I don't see the value in comparing this 2020 recording to one that's from 1948. Yes, they are wonderful to revisit, but too much has changed in 72 years. We're currently in the middle of an entirely different musical aesthetic, postmodernism (or some even say we're post-postmodernism), and the way conductors and performers approach and interpret music is so different today. Even the way people listen to music is completely different than it was in 1948. In the height of late modernism, it's no doubt that Wunderlich's emotional and expressionistic approach made a splash. I don't believe that RDS was even trying to sound like Wunderlich or Patzak. My point is that it's a totally different approach to music-making and it's not really fair to compare.

Instead of holding the recordings of the past on a pedestal, I just find it more productive to compare the recordings of today to each other, or ones from the recent past. How does Jurowski compare to the recent Fischers and Rattle? How does RDS compare in his recent two? How does Stuart Skelton compare in his recent two? How does Skelton compare to RDS? I don't think any conductors and performers today are thinking, "I hope we do as well as the Klemperer recording." My way of looking at it is: how does this recordings compare to the Das Lied von der Erde of today?

On the Iván Fischer recording, RDS sounds totally different than the Jurowski! I won't say it's more expressive, but it is more controlled (less wobbly) and there is less dominating vibrato. It just goes to show that performers are intent on making their contemporary artistic stamp and not to compete with performers from 72 years ago.

Offline Vehemence

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Re: yet another new "DLvdE" with Robert Dean Smith
« Reply #11 on: September 18, 2020, 02:20:46 PM »
Oh, Seckerson.

I don't see the value in comparing this 2020 recording to one that's from 1948. Yes, they are wonderful to revisit, but too much has changed in 72 years. We're currently in the middle of an entirely different musical aesthetic, postmodernism (or some even say we're post-postmodernism), and the way conductors and performers approach and interpret music is so different today. Even the way people listen to music is completely different than it was in 1948. In the height of late modernism, it's no doubt that Wunderlich's emotional and expressionistic approach made a splash. I don't believe that RDS was even trying to sound like Wunderlich or Patzak. My point is that it's a totally different approach to music-making and it's not really fair to compare.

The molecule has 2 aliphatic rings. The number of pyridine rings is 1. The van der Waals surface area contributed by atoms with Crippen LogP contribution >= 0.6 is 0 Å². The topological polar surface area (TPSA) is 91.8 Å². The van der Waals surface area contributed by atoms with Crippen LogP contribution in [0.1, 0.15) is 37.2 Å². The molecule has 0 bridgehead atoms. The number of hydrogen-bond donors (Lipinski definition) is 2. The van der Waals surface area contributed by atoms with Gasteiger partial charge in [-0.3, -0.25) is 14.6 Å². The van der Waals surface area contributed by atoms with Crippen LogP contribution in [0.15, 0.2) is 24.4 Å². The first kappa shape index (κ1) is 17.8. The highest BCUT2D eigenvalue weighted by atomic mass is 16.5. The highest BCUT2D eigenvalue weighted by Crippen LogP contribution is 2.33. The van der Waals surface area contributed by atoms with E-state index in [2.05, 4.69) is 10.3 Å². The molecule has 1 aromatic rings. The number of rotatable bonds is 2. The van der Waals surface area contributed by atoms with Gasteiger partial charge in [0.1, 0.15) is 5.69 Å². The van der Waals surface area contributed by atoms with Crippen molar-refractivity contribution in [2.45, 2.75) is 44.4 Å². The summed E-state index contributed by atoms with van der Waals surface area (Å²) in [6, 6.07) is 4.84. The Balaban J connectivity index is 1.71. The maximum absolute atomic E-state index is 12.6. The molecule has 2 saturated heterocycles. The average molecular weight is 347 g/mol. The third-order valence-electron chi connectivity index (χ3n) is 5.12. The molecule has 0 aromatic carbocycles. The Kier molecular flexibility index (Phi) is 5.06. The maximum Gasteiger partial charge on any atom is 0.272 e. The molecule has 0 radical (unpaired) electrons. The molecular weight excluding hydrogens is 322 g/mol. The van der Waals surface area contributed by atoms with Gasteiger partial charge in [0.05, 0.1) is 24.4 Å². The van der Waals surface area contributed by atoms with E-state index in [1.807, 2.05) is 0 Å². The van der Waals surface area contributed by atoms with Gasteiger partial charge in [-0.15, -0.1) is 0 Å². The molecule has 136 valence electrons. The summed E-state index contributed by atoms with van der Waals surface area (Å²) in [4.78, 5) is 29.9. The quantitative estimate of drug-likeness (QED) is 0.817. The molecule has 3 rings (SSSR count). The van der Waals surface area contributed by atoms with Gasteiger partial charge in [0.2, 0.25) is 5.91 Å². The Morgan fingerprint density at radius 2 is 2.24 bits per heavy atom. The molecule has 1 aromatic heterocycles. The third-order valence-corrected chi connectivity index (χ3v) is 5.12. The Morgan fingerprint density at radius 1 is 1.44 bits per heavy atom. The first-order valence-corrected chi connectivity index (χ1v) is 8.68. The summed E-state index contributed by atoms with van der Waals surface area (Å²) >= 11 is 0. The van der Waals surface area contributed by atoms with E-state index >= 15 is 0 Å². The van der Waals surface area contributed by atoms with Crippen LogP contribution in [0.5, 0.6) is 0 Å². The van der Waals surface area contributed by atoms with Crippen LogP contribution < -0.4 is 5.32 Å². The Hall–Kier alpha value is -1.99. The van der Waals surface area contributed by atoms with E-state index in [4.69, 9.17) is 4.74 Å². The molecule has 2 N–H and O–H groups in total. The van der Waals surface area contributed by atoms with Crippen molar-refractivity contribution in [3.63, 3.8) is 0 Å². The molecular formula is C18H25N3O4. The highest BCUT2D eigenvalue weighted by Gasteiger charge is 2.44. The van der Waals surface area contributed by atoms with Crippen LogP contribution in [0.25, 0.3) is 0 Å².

Instead of holding the recordings of the past on a pedestal, I just find it more productive to compare the recordings of today to each other, or ones from the recent past. How does Jurowski compare to the recent Fischers and Rattle? How does RDS compare in his recent two? How does Stuart Skelton compare in his recent two? How does Skelton compare to RDS? I don't think any conductors and performers today are thinking, "I hope we do as well as the Klemperer recording." My way of looking at it is: how does this recordings compare to the Das Lied von der Erde of today?

On the Iván Fischer recording, RDS sounds totally different than the Jurowski! I won't say it's more expressive, but it is more controlled (less wobbly) and there is less dominating vibrato. It just goes to show that performers are intent on making their contemporary artistic stamp and not to compete with performers from 72 years ago.
I really like what you're saying here, Erin.

Wunderlich was also very closely mic'd in the Klemperer recording.

Offline erikwilson7

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Re: yet another new "DLvdE" with Robert Dean Smith
« Reply #12 on: September 18, 2020, 02:45:31 PM »
Thanks, and again I really do like the old recordings! I just don’t think we should be comparing today’s releases to them. Eventually we have to draw a line somewhere.